Thursday, 8th December 2016
Vietnam's varied transport: more than getting from A to B
When planning a trip to Vietnam it is very easy to get excited about the sights along the way, but forget about the actual travelling part. That would be a shame, however, as this corner of Southeast Asia offers some fantastic modes of transport and experiencing them is all part of the fun. See how many you can tick off during your time in Vietnam.
The bicycle rickshaw, known as a cyclo in Vietnam, has long been in the transport mix in this part of the world. An environmentally friendly way to get about, travelling in this way is a quintessential experience that should not be missed. Arrive armed with a map and a general idea of the distance you want to go, as haggling for a good price is imperative. Start up a conversation with your driver, as this is a great way to find out some of the stories of the local people.
Have you ever heard of the Honda dream? Originally it referred to a model of motorbike, but has come to represent much more than that in Vietnam. In a country where cars are prohibitively expensive due to import taxes, motorbikes are much more affordable for the general population and can be seen just about everywhere. Whether you fancy riding the length of the country on one or enjoying the brief thrill of getting back to your hotel from across town, be sure to buy into the Honda dream at least once during your stay.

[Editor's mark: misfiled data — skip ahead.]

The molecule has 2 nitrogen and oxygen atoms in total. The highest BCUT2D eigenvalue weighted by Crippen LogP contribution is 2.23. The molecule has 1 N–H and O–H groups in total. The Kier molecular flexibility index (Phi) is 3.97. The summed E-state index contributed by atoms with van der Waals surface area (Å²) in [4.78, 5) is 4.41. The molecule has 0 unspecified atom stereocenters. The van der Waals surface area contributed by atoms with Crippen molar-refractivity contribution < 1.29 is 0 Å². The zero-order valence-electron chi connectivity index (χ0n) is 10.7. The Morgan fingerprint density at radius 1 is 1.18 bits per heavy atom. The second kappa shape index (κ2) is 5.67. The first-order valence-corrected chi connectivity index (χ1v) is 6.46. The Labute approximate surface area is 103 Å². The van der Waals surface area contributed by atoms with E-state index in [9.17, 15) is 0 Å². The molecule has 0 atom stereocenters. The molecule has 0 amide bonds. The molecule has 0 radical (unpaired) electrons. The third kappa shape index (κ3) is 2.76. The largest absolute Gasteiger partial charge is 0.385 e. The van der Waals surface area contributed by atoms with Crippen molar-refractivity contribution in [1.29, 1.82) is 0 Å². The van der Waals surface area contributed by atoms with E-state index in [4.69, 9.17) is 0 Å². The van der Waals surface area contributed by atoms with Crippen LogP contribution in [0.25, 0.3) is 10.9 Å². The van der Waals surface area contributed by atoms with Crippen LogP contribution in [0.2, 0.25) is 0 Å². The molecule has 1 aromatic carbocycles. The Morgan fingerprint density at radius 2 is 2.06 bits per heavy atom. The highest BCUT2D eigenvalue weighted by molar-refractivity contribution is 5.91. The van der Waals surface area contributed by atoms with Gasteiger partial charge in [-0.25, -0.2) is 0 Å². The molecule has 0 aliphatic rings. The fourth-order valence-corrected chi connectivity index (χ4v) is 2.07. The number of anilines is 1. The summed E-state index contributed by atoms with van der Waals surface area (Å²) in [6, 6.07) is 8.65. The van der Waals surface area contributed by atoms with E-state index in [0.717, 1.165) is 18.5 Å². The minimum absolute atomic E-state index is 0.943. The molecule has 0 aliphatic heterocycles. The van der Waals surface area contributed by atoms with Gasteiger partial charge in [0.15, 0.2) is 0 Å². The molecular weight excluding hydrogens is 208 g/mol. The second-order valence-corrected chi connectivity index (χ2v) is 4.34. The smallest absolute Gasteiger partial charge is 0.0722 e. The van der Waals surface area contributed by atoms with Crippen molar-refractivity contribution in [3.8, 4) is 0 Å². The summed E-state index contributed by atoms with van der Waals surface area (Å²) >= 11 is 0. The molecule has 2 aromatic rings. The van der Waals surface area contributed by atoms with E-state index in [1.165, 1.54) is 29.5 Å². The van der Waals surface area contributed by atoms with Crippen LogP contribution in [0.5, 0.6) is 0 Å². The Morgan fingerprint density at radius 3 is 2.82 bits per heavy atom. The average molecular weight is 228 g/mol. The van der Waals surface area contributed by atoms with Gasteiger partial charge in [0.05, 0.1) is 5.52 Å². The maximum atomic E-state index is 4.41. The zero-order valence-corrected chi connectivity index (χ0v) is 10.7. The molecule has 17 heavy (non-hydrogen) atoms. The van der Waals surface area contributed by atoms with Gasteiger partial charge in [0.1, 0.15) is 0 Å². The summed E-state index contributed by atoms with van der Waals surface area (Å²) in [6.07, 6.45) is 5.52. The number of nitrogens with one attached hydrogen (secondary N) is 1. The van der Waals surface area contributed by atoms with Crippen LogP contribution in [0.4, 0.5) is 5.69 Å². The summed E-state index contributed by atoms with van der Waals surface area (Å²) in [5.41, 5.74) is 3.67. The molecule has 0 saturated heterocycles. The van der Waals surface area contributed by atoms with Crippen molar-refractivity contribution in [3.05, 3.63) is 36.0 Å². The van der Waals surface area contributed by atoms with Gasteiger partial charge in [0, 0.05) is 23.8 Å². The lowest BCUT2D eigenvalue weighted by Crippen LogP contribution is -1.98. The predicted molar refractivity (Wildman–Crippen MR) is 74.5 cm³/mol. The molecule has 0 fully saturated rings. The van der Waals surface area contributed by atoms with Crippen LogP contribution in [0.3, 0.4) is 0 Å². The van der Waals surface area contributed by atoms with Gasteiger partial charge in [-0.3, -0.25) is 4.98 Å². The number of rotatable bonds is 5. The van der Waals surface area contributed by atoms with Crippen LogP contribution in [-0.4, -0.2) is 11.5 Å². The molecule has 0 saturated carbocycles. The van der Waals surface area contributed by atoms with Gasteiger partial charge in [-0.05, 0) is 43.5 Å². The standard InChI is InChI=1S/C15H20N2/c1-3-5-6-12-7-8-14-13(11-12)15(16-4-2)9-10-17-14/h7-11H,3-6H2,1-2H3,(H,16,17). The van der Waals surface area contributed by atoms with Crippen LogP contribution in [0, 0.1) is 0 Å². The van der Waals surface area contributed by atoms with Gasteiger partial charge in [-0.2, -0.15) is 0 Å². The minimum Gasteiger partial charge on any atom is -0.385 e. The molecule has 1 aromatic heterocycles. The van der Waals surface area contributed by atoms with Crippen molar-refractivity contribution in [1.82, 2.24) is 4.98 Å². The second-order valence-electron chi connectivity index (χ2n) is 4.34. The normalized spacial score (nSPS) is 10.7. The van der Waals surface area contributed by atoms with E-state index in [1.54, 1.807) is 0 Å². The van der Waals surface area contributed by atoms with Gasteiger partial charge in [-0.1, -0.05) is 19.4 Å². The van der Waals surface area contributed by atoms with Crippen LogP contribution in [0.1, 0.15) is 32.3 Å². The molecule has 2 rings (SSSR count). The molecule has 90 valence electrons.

With a name as grand as the Reunification Express, it’s safe to see how important this train route is to the Vietnamese. Snaking its way up the spine of the country, it connects the once-divided north and south, with some incredible scenery along the way. You can decide to travel the entire 1,726 kilometres between Ho Chi Minh City and Hanoi or opt for just a section. Classes range from hard seat to soft seat, then hard sleeper and soft sleeper, so the level of comfort is also up to you. Just remember to look out of the window to watch the slices of everyday life as you travel past.
Halong Bay is likely to be one of the highlights of your trip, as the pace of life changes from the frenetic energy of the cities and other parts of the country. Do it in style on board a traditional Chinese junk, which will glide through the karst formations of one of the world’s most beautiful natural landscapes. You can swim straight from the boat or use kayaks to venture to some of the more remote corners, caves and islands of the bay. Staying and travelling on such a vessel will certainly be a memory you’ll treasure way beyond your time in Vietnam.
Related news stories:
Eat your way through Luang Prabang?s night market (26th May 2016)
Why has Laotian food not been widely exported to the rest of the world? (2nd April 2015)
Top tips for taking the Reunification Express (19th February 2015)
5 things you didn't know about Cambodia (12th July 2016)